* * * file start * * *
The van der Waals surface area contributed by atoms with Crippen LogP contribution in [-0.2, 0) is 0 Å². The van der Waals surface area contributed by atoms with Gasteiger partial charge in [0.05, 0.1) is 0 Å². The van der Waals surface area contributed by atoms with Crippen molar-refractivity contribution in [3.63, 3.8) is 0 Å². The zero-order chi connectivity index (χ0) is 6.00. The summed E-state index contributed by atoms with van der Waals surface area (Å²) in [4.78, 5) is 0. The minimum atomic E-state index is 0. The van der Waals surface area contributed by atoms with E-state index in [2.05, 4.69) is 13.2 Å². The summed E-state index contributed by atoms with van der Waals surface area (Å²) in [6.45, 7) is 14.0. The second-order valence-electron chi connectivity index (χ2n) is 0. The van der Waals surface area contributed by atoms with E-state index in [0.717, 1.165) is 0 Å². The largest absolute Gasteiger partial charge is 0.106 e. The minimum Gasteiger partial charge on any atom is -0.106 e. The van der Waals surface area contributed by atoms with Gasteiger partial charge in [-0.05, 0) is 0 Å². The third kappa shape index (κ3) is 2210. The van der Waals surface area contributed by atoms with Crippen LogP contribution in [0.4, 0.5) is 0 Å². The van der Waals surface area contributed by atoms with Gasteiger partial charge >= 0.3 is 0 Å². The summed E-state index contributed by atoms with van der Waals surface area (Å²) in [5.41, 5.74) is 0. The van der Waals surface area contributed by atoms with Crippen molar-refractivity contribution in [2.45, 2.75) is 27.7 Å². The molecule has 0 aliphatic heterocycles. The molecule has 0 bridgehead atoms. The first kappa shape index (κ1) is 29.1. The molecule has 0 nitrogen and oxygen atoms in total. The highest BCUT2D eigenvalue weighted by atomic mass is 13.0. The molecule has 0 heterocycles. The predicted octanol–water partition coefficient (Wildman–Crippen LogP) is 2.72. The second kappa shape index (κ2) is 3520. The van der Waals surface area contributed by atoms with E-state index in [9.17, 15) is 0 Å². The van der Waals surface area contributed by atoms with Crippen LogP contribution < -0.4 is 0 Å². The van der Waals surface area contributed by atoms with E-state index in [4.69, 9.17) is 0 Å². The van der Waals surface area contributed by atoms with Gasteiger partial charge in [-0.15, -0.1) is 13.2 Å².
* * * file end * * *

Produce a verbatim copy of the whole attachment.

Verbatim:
The van der Waals surface area contributed by atoms with Crippen LogP contribution in [-0.2, 0) is 0 Å². The van der Waals surface area contributed by atoms with Gasteiger partial charge in [0.05, 0.1) is 0 Å². The van der Waals surface area contributed by atoms with Crippen molar-refractivity contribution in [3.63, 3.8) is 0 Å². The zero-order chi connectivity index (χ0) is 6.00. The summed E-state index contributed by atoms with van der Waals surface area (Å²) in [4.78, 5) is 0. The minimum atomic E-state index is 0. The van der Waals surface area contributed by atoms with E-state index in [2.05, 4.69) is 13.2 Å². The summed E-state index contributed by atoms with van der Waals surface area (Å²) in [6.45, 7) is 14.0. The second-order valence-electron chi connectivity index (χ2n) is 0. The van der Waals surface area contributed by atoms with E-state index in [0.717, 1.165) is 0 Å². The largest absolute Gasteiger partial charge is 0.106 e. The minimum Gasteiger partial charge on any atom is -0.106 e. The van der Waals surface area contributed by atoms with Gasteiger partial charge in [-0.05, 0) is 0 Å². The third kappa shape index (κ3) is 2210. The van der Waals surface area contributed by atoms with Crippen LogP contribution in [0.4, 0.5) is 0 Å². The van der Waals surface area contributed by atoms with Gasteiger partial charge >= 0.3 is 0 Å². The summed E-state index contributed by atoms with van der Waals surface area (Å²) in [5.41, 5.74) is 0. The van der Waals surface area contributed by atoms with Crippen molar-refractivity contribution in [2.45, 2.75) is 27.7 Å². The molecule has 0 aliphatic heterocycles. The molecule has 0 bridgehead atoms. The first kappa shape index (κ1) is 29.1. The molecule has 0 nitrogen and oxygen atoms in total. The highest BCUT2D eigenvalue weighted by atomic mass is 13.0. The molecule has 0 heterocycles. The predicted octanol–water partition coefficient (Wildman–Crippen LogP) is 2.72. The second kappa shape index (κ2) is 3520. The van der Waals surface area contributed by atoms with E-state index in [9.17, 15) is 0 Å². The van der Waals surface area contributed by atoms with Crippen LogP contribution < -0.4 is 0 Å². The van der Waals surface area contributed by atoms with E-state index in [4.69, 9.17) is 0 Å². The van der Waals surface area contributed by atoms with Gasteiger partial charge in [-0.15, -0.1) is 13.2 Å².